J.H. Colton, 1846: The western tourist; or, Emigrant’s guide through the states of Ohio, Michigan, Indiana, Illinois, and Missouri, and the territories of Wisconsin and Iowa: being and accurate and concise description of each state, territory, and county

Robert Baird, 1834: View of the valley of the Mississippi, or, The emigrant’s and traveller’s guide to the West: containing a general description of that entire country: and also notices of the soil, productions, rivers, and other channels of intercourse and trade: and likewise of the cities and towns, progress of education, &c. of each state and territory

John Disturnell, 1850: The emigrant’s guide to New Mexico, California and Oregon: with a Map

Christopher W. Atkinson, 1842: The emigrant’s guide to New Brunswick, British North America

John Regan, 1852: The emigrant’s guide to the western states of America, or, Backwoods and Prairies

William Darby, 1818: The emigrant’s guide to the western and southwester states and territories: comprising a geographical and statistical description of the states; Louisiana, Mississippi, Tennessee, Kentucky, and Ohio; the territories of Alabama, Missouri, and Michigan; and the western parts of Virginia, Pennsylvania, and New-York; with a complete list of the road and river routes, west of the Allegheny Mountains, and the connecting roads from New-York,Philadelphia, and Washington City, to New_Orleans, St. Louis, and Pittsburg: The whole comprising a more comprehensive account of the soil, productions, climate, and present state of improvement of the regions described, than any work hitherto published; accompanies by a map of the United States, including Louisiana, projected and engrave expressly for this work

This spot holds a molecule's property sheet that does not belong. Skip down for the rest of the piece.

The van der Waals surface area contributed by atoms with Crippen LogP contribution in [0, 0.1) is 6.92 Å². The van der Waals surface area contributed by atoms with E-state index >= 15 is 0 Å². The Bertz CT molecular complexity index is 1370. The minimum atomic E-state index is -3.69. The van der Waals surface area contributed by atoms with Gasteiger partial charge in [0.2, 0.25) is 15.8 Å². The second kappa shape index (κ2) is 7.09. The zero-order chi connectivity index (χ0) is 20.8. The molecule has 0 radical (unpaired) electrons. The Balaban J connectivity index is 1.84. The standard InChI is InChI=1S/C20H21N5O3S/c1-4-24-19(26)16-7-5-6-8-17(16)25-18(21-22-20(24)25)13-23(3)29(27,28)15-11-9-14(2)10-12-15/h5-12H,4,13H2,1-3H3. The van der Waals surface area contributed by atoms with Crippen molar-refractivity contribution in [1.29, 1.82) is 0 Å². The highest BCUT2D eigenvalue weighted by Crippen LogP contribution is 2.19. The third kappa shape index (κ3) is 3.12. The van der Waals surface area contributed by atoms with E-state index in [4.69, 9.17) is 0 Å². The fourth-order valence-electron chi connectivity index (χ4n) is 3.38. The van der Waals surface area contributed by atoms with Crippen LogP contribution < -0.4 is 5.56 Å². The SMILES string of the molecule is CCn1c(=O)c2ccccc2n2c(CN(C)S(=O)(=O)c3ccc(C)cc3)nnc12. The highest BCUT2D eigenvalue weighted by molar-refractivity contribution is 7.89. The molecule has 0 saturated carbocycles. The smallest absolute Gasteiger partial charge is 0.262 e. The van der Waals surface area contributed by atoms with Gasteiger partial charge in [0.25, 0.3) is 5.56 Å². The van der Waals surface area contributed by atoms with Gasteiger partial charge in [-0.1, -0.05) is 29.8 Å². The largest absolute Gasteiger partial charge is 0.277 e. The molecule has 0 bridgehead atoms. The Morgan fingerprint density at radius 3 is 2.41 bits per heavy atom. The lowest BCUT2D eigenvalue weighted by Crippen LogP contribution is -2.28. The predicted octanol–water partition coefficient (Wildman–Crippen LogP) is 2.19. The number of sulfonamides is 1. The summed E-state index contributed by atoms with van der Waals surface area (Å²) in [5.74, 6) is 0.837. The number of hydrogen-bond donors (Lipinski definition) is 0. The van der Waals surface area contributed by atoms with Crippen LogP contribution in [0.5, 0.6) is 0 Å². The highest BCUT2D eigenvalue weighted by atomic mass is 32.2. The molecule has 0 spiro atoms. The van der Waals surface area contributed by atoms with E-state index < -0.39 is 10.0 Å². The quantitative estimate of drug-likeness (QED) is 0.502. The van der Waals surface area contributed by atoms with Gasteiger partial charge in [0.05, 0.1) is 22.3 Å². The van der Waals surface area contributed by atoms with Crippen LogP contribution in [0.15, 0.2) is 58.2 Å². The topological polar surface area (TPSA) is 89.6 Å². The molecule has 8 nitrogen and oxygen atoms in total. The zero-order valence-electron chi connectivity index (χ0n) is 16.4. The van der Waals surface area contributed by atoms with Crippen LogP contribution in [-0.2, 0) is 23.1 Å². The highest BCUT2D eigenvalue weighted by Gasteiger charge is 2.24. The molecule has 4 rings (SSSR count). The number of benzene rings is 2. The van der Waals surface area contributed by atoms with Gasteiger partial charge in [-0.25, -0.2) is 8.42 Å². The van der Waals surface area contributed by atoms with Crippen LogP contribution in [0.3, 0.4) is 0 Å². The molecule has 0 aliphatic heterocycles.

Catherine Parr Traill, 1855: The Canadian settler’s guide

Many more can be found online.

DigitalMaine Repository: New GeneaGem

If you have Maine family roots, you’ll want to check out DigitalMaine Repository, which is part of the Digital Public Library of America (DPLA), an evergrowing website with links to historical resources for every state in the U.S.

While I have been aware of DPLA for years, I’ve only used it occasionally. However, my recent 12 for ’22 project, updating the life of William Tarbox (1779-1860) of New Gloucester, Maine, made me realize there are some real treasures, already digitally available, for Maine researchers.

The home page of DigitalMaine Repository features only a few links on the left side of the page. That means it takes some exploring to find the gold hidden away.

Occasionally, I’ve read blog posts from those who seek medical records from family members who were institutionalized as far back as the early 1800s, but have either not been able to find any extant records or were barred by state law from accessing records, even though the patient died a century ago.

Maine State Archives has a collection of patient records from  the Augusta Mental Health Institute, previously called the Maine Insane Hospital, covering the years from 1840-1910.

To give you an idea of just how many patients lived there – over 11,000 died at the hospital and that isn’t counting patients who completed a stay and returned home.